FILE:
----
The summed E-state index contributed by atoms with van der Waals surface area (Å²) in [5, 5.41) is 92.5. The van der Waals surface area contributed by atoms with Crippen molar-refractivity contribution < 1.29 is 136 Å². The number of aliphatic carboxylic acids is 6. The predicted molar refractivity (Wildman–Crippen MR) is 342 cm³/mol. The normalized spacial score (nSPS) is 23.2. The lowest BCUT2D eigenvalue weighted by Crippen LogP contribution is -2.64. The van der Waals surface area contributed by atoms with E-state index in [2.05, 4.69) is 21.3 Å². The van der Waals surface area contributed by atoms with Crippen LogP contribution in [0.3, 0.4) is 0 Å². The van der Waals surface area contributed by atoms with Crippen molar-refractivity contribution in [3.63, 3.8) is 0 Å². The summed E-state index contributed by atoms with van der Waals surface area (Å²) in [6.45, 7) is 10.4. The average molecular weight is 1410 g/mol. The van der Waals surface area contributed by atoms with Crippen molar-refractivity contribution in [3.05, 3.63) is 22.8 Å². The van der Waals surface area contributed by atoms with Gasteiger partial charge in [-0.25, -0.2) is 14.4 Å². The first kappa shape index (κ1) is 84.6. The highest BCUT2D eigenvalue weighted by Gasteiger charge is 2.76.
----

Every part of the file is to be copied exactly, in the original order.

The summed E-state index contributed by atoms with van der Waals surface area (Å²) in [5, 5.41) is 92.5. The van der Waals surface area contributed by atoms with Crippen molar-refractivity contribution < 1.29 is 136 Å². The number of aliphatic carboxylic acids is 6. The predicted molar refractivity (Wildman–Crippen MR) is 342 cm³/mol. The normalized spacial score (nSPS) is 23.2. The lowest BCUT2D eigenvalue weighted by Crippen LogP contribution is -2.64. The van der Waals surface area contributed by atoms with E-state index in [2.05, 4.69) is 21.3 Å². The van der Waals surface area contributed by atoms with Crippen LogP contribution in [0.3, 0.4) is 0 Å². The van der Waals surface area contributed by atoms with Crippen molar-refractivity contribution in [3.63, 3.8) is 0 Å². The summed E-state index contributed by atoms with van der Waals surface area (Å²) in [6.45, 7) is 10.4. The average molecular weight is 1410 g/mol. The van der Waals surface area contributed by atoms with Crippen molar-refractivity contribution in [3.05, 3.63) is 22.8 Å². The van der Waals surface area contributed by atoms with Gasteiger partial charge in [-0.25, -0.2) is 14.4 Å². The first kappa shape index (κ1) is 84.6. The highest BCUT2D eigenvalue weighted by Gasteiger charge is 2.76.